LARRY PENKAVA COLUMN: Men — and boys — and their bicycles
Published 2:41 pm Monday, November 21, 2022
Why does it seem that the only bicycle riders I see these days are grown men?
When I was growing up, about the time of the horseless carriage, boys used bicycles to get around. You wouldn’t catch a man stooping beneath himself enough to pedal a two-wheeler.
Now, it seems, bicycle culture has shifted such that boys prefer to ride to ball practice with their soccer moms. Meanwhile, you see men dressed in their tight-fitting outfits and helmets, spinning their wheels to beat the band.
Whereas bikes were once used to get boys to a sporting event, to a friend’s house or to the lake, their grown counterparts today really have no destination in mind. If anything, they ride to beat a number on a watch.
This is not meant as criticism. A good friend of mine recently competed in an amateur race with 16,000 others on a 105-mile section of the Tour de France. His reward? Time spent with his wife enjoying the sights of Paris on Bastille Day.
I can’t really be critical of cyclists (I was once told that bikers are the guys who use engines to propel them while cyclists produce their own energy). After all, I regularly walk and run long distances when I’m not trying to get anywhere in particular, finally winding up where I started.
I have a theory that boys and girls don’t ride bicycles any more because they’re too busy with their electronic toys. The only electronic device I owned as a boy was a pocket-sized transistor radio that I could play while riding my bike.
When I played youth baseball in the summers, I often rode my bicycle the two miles, one way, to practice. It was mostly downhill to the ballpark, which meant mostly uphill coming back home.
My longest bike ride was when I was about 12 years old. It was a Sunday afternoon and we had finished eating Mama’s fried chicken and mashed potatoes.
I asked my parents if we could go to my aunt and uncles farm, which we often did on Sundays, allowing me to play with my cousin and best bud, Tommy. But Mama and Daddy had other plans that day.
So, Mama said, “Why don’t you ride your bicycle over there?” That sounded like a great idea, one that would have been nixed had it come from my head.
“OK, I will,” I said.
So I went out the back door, grabbed my rusty JC Higgins from against the house and took off down the driveway and onto the road. It was about five miles to the farm, up and down hills, ending up on dirt roads.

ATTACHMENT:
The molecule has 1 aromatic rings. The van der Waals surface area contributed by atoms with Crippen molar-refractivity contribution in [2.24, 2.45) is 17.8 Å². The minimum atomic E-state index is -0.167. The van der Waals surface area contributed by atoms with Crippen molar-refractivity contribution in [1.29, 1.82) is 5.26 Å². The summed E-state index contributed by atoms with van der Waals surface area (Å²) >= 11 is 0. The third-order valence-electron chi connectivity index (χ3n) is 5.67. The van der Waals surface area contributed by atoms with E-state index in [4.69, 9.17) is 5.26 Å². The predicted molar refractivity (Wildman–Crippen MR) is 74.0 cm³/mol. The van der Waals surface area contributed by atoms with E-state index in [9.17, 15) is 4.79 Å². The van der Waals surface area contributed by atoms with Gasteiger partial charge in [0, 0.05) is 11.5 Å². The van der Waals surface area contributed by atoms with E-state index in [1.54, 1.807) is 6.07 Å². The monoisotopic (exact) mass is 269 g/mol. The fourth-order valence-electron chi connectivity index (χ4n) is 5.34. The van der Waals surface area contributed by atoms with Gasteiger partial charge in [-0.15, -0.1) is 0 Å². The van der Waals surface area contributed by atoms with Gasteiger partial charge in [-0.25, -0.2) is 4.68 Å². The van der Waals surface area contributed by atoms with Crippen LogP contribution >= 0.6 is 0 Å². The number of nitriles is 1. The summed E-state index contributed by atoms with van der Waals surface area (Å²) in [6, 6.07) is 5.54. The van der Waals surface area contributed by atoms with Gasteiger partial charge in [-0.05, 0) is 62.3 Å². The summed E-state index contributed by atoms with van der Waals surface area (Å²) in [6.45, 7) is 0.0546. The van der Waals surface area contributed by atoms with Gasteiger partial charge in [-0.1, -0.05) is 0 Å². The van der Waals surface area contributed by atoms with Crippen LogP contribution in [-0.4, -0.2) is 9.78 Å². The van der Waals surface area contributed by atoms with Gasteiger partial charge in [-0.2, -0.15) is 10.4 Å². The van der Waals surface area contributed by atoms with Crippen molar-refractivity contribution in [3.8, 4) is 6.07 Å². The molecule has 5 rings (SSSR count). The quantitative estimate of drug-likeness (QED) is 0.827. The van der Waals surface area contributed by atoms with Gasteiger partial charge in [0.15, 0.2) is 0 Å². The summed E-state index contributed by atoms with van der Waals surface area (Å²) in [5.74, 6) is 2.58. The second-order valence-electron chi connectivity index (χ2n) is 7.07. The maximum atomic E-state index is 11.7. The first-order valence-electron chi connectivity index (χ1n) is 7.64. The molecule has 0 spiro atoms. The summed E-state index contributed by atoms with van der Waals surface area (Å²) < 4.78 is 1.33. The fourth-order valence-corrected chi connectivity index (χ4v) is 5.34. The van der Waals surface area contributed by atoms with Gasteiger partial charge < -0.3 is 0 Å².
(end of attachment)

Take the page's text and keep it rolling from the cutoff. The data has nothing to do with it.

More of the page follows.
Coming down that last hill, my anticipation reached a peak. I could envision the surprise on Tommy’s face when he saw me pedal into the driveway.
But the surprise was on me. I rode into an empty farmyard. The family car was nowhere to be seen and nobody answered my knock on the door.
Undaunted, I took a seat on the wide front porch, assuming that there was a special occasion at church and they were late getting home. I knew they couldn’t be too late because milking time was always at 5 o’clock.
Sure enough, before too long of a wait I saw a cloud of dust in the distance before their Chevy came into view. I jumped up from the porch chair and ran out to greet Tommy, who was as surprised as anyone.
We had a good time playing on the farm, probably made more enjoyable by my having taken responsibility for my own transportation. Then, just before milking time, Tommy got called away to do his chores.
We said our goodbyes and I hopped on my bike for the five-mile ride back home before dark.
Somehow, the ride back seemed longer and more difficult. But I plugged along, marking the familiar spots along the way.
Coming up our driveway as the sun fell low in the western sky, I felt a great sense of satisfaction. For the first time, I had taken myself to the farm to see Tommy.
Mama welcomed me back, probably having talked on the phone to her sister — my aunt — as to my wellbeing.
I went to bed that night but couldn’t find sleep for quite a while. I was proud of my accomplishment, to be sure, and the feat ran through my mind.
But the aching in my leg muscles really kept me awake.
I learned that sometimes pain is good.
Larry Penkava is a writer for Randolph Hub. Contact: 336-302-2189, firstname.lastname@example.org.